Augmented reality (AR) has been a topic of discussion in business and tech circles for the past decade, along with its peer, virtual reality (VR).
These emerging technologies are transforming the way we go about our lives, both personally and from a business point of view.
For a business, it’s a smart investment to get involved with AR and VR while they are still new. The questions are:
- How can you develop an AR application that has a relevant use case?
- How can you penetrate your consumer market?
It’s a ton to take in at once. Throughout this article, a1qa consultants will discuss some important considerations such as buyer personas, UX design, as well as AR app testing.
Understanding Your Buyer Persona
Understanding who your buyers are, and what they expect you to deliver is the first step to creating an AR application that will resonate with your audience. This is true for any software product, be it an app for iOS, Android, or headsets like Magic Leap One.
Generating the templates of your buyer personas is one of the easiest steps you will need to take. However, that does not make it any less important. To create a buyer persona for your app, you can follow this algorithm:
- – Research who your potential users are, and what they would expect from you.
- – Narrow down the qualities shared by users, such as demographics or their pain points.
- – Detail different categories of personas based on their needs and decide whether your application will be helpful for them.
- – Name your personas to make marketing campaigns more effective.
Designing the Ideal UX for Your Target Market
Now that we understand who your target market is and why they will be using your application, it’s time to make sure that your UX is on point.
When it comes to augmented reality technology, there is one rule—keep it simple. The last thing you want to do is to make your application overbearing for consumers.
Two pillars of user experience should be taken into consideration, as listed below:
Environmental design should take your future application’s mission as a point of departure. If you are to use the app in a business setting for team meetings abroad, chances are you may want your AR features to adjust to different environments on the spot.
On the other hand, if your application is to serve as a way for customers to see how a product would look like in their interior, you would only need to fit the context of their home as well as what they are comparing in the picture.
Interaction design (IxD)
It’s important to carefully create interactive features of your application to make them comfortable to use and blend them seamlessly into the overall experience. Generally, this is one of the most complicated aspects for UX designers to take into account, depending on the purpose of the software solution.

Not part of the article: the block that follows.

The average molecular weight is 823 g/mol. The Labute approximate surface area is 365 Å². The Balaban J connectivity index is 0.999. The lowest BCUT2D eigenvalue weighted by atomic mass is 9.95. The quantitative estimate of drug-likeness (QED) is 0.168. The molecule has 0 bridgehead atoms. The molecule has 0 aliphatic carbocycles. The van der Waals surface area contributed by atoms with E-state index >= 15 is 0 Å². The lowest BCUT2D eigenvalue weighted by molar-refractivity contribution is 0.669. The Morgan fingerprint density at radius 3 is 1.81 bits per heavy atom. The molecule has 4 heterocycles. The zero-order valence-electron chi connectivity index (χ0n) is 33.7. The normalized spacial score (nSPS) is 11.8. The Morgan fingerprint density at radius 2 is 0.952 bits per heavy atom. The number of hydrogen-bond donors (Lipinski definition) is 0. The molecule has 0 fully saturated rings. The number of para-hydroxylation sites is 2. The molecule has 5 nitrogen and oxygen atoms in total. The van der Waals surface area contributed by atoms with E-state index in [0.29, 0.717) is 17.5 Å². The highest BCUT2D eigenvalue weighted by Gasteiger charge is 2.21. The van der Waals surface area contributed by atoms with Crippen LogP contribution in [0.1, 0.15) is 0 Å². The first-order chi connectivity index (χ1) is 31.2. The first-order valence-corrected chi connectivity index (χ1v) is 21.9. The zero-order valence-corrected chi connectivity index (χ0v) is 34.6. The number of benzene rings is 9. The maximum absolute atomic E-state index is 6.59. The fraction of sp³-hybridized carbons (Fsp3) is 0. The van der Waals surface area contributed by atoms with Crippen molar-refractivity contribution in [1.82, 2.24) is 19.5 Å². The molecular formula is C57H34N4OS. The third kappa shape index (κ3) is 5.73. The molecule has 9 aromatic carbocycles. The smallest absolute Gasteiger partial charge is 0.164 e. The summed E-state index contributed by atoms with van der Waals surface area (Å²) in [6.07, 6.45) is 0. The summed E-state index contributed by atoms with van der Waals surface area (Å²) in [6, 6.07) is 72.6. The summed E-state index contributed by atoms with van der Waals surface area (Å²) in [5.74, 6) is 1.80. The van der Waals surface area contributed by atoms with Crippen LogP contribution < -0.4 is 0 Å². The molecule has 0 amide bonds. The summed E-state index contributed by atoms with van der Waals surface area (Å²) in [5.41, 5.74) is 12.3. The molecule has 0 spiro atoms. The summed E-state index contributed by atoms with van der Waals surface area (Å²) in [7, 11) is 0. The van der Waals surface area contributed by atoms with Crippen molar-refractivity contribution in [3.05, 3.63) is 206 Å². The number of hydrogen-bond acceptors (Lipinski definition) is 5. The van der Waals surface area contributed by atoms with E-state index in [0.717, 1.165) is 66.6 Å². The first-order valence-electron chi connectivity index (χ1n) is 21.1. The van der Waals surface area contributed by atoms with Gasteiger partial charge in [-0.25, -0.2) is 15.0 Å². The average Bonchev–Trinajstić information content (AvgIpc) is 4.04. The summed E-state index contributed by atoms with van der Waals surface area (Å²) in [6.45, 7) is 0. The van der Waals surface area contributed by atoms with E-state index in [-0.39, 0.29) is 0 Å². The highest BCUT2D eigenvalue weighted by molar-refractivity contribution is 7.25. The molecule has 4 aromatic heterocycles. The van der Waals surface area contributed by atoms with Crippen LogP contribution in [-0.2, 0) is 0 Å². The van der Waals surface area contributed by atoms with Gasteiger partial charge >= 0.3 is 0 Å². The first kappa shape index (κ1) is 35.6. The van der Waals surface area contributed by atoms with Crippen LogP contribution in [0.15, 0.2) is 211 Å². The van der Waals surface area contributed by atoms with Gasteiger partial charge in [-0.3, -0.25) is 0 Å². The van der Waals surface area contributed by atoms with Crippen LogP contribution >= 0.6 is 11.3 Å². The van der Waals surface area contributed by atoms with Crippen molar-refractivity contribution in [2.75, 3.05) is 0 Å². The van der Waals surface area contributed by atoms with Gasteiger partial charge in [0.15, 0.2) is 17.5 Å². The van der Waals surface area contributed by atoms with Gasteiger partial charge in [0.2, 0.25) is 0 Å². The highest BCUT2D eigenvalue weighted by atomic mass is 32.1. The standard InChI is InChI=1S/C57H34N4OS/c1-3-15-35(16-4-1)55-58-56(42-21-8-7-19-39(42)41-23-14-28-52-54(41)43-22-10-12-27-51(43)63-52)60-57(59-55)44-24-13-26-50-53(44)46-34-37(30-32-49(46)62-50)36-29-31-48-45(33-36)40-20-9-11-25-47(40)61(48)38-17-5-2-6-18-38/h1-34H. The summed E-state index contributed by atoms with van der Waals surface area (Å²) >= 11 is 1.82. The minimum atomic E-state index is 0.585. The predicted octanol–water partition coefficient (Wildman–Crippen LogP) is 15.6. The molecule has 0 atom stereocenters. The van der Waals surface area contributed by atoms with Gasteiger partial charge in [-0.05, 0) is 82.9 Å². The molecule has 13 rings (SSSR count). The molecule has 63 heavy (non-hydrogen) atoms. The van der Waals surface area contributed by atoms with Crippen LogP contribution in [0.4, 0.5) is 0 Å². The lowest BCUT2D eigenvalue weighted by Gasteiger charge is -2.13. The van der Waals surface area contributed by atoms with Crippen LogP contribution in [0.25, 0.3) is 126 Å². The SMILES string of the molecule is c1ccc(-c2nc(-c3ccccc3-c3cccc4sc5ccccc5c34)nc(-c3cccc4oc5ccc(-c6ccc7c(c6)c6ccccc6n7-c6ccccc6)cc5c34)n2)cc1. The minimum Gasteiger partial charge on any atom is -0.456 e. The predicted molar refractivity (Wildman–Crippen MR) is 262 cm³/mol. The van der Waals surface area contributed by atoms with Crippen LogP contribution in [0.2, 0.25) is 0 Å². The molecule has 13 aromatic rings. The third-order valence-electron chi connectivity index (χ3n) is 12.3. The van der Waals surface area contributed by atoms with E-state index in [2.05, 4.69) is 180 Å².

Understanding the Limitations of Your Application
As with any new emerging technology, there is still scepticism as to AR usage, which can impede user adoption at later stages. This should encourage product owners to identify associated limitations before their apps get released and carefully outline their user acquisition strategies to overcome possible adoption barriers.
Such limitations can also be related to the technologies inherent to AR development platforms or tools in use, so those should be chosen wisely.
Testing Your AR App Continuously
The testing phase of your AR application can’t be overlooked. Part of the best practices in mobile app development and testing ensures your app is designed according to the specs, meets end-user expectations regarding the functionality, usability, performance, and more. Moreover, your software solution should be free of security loopholes, especially where sensitive in-app data may be present.
Some of the testing types common for AR applications include UI testing, unit testing, compatibility testing, and others.
Due to the fact that AR applications are designed to interact with users’ real-life surroundings, test cases should account for possible inconsistencies and variables of the testing conditions. For example, features that work in the daytime may not work later on in the evening because of dim lighting.
A few steps you can take when it comes to testing your AR application is to check how it can:
- – Scan the environment and pick up various shapes, objects, and other markers around the room.
- – Place an augmented object in the room and interact with its surroundings.
- – Ensure it is easy for the user to control the interface and manipulate objects within the environment.
- – Be immersive without overwhelming the user’s senses, causing headaches, nausea, or other problems.
To sum up, here’s your AR mobile development checklist:
- – Do your market research and target particular user personas accordingly
- – Consider the operational environment and context for your app
- – Account for possible limitations of your underlying technology
- – Test your app continuously at every stage of the development lifecycle
About the Author
Pavel Novik is QA Unit Manager and the Head of the Mobile Testing Center of Excellence at a1qa. Founded in 2003, a1qa is a 700+ strong independent software quality assurance provider offering full-cycle testing services, including QA audits and consulting, test automation, and QA outsourcing. The company is headquartered in Lakewood, Colorado, and runs several testing labs in Europe. Geographic expansion ensures more significant cost savings to the customers.
Featured image: ©daniivolkov